While a Commission on a Way Forward, Council of Bishops, Judicial Councils and others
spent hundreds of hours in time and millions of dollars in resources, the perfect storm never
ceased her howling at Mainline Methodism.

While “kicking the can down the road” was intended by some to allow the United Methodist
Church to
acculturate to new perspectives on human sexuality, the ticking of the clock has only
served to strengthen the tempest at our door. Lost time has now allowed this tempest to
ferment
into the unstoppable force she has become. There is now no turning back. Whether preferred or
not, waves of combined velocity are lashing out and resetting our foundations. We are in the
perfect storm; and in the aftermath, the United Methodist Church will never be the same.

While much shaking still lies ahead, the perfect storm will inevitably work for our good.

And the good that’s emerging is what these seven posts seek to illustrate.

The expression of the perfect storm is multi-faceted, with tentacles reaching into our core and
redefining our identity. While the storm’s characteristics sound overly dramatic to many, it only
serves to enhance the power of the subtlety of her creep and her ongoing influence. What are the
tentacles of this perfect storm?  Here are seven expressions of her velocity already reshaping us:

1. The Downward Trend Line of Mainline Methodism.
2. The Inevitable Mitosis of United Methodism and the Coming Launch of New Expressions.
3. The Slow Fade of Casual Christianity in North America and the Economic Reset of
    United Methodism.
4. The Grossly Underestimated Influence of the African Church and the Global South
     in North America.
5. The Increasing Influence of Pocket Fires of Renewal and the Future of Methodism.
6.  The Deception that Comes with Denial: The United Methodist Church, Her New Identity,
     and Why Most Will Not Acknowledge the New Reality.
7.  The Aftermath of the Storm: New Beginnings and the Next Methodism.

Perfect Storm Expression #1:  The Downward Trend Line of Mainline Methodism and why
it’s good.

For the most part, the mainline Christianity of North America over the last fifty years was
liberalized Christianity; and mainline Christianity once thrived on the North American continent.
Functioning in fields of fertile soil for a time, United Methodism thrived.

Obviously, we are no longer in that day. Illustrated by the shrinking congregations caught in the
perfect storm, we are all too familiar with the downward trend lines of the Evangelical Lutheran
Church, the Presbyterian Church USA, the Disciples of Christ, the Episcopal and United
Methodist Church. All of these would be described as old, established, liberal, mainline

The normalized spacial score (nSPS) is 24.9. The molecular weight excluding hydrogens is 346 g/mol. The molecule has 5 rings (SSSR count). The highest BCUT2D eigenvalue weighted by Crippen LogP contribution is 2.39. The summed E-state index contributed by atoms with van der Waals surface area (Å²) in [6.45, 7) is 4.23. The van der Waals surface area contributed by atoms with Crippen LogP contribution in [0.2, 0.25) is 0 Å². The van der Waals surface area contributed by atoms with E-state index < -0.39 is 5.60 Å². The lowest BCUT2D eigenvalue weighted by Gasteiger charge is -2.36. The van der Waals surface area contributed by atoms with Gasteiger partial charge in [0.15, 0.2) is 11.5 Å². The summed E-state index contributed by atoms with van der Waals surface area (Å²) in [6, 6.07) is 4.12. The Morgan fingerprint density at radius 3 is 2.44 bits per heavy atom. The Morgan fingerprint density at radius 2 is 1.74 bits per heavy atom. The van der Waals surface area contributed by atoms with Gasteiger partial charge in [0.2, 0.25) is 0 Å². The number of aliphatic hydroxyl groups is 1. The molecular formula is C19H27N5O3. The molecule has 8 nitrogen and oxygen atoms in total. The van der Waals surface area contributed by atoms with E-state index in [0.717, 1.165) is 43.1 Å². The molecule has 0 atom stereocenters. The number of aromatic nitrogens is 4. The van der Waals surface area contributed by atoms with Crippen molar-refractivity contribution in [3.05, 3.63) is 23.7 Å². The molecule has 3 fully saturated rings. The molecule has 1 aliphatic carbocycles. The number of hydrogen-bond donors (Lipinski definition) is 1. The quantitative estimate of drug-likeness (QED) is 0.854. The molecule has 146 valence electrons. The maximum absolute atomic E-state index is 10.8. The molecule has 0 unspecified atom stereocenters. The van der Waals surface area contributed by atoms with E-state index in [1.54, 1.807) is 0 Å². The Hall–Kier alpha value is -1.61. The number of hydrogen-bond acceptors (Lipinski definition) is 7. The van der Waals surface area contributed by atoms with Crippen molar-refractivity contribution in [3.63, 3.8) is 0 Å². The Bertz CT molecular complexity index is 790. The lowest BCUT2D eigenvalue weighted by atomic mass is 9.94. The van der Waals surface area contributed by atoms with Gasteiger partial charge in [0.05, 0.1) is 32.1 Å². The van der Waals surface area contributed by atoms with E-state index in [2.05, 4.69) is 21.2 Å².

denominations.

What was once our identity and place within North American culture is now a dying share
in a religious market that was ripe in another era.

As this article illustrates, the mainline church is in severe decline, and the decline is projected to
continue. Substantive article after article after article after article describe the plight of the
mainline.  Some descriptions are so sobering that one reputable researcher went on record and
declared the mainline church has only 23 more Easters to celebrate before her death.

In the midst of this storm, other expressions of the Christian faith have sprung up and have been
established.  Independent churches, mega-churches and churches made up of savvy networks
have all planted new expressions of church in both the suburbs and cities across the country.

Most of these newer church plants are classically orthodox in faith. There was a time in North
America when the independent church was considered suspect; and the brand of the mainline
was the “go to place” the populace trusted. The roles have reversed, and it is demonstrated by
people voting with their feet.

While the above information sounds negative to many, maybe even tragic, it’s actually greatly
beneficial for United Methodism.  Why, one might ask?

Bear in mind, our foundations are being reset by the perfect storm.  If mainline religion is dying
in North America, why would we want to be an expression of the mainline?

Remember the words of Dr. Billy Abraham following the 2016 General Conference:

“The United Methodist Church is no longer a contemporary North American, mainline,
liberal Protestant denomination like the Episcopalians, Lutherans, Presbyterians, the
United Church of Christ, and the like.  It is a unique, global, orthodox Methodist
denomination.”

As we hope to see in the upcoming posts, what is a tragedy for some represents a great
opportunity for others.  United Methodism, or whatever may spring from her in the midst of this
storm, has a great opportunity for a rebirth as a unique, global, orthodox Methodist
denomination. 
And because the mainline religion is a dying breed in North America, this bodes
well for United Methodism’s future.

In part two of our seven series, we will explore The Inevitable Mitosis of United Methodism and
the Coming Launch of New Expressions.

Paul Lawler is the Lead-Pastor of Christ Church UMC.  He and his wife, MJ, have four
children and one daughter-in-law.  In addition to serving as a pastor, Paul and his
brother, Dallas area businessman, Patrick Lawler, founded two Patricia B. Hammonds
Homes for orphans at high risk for human trafficking in Thailand. The homes are
operated through the international ministry of the 
Compassionate Hope Foundation.
Paul also serves on the boards of 
The WellhouseNew Water Farms, and the East Lake
Initiative
. He often tweets Kingdom thoughts at @plawler111.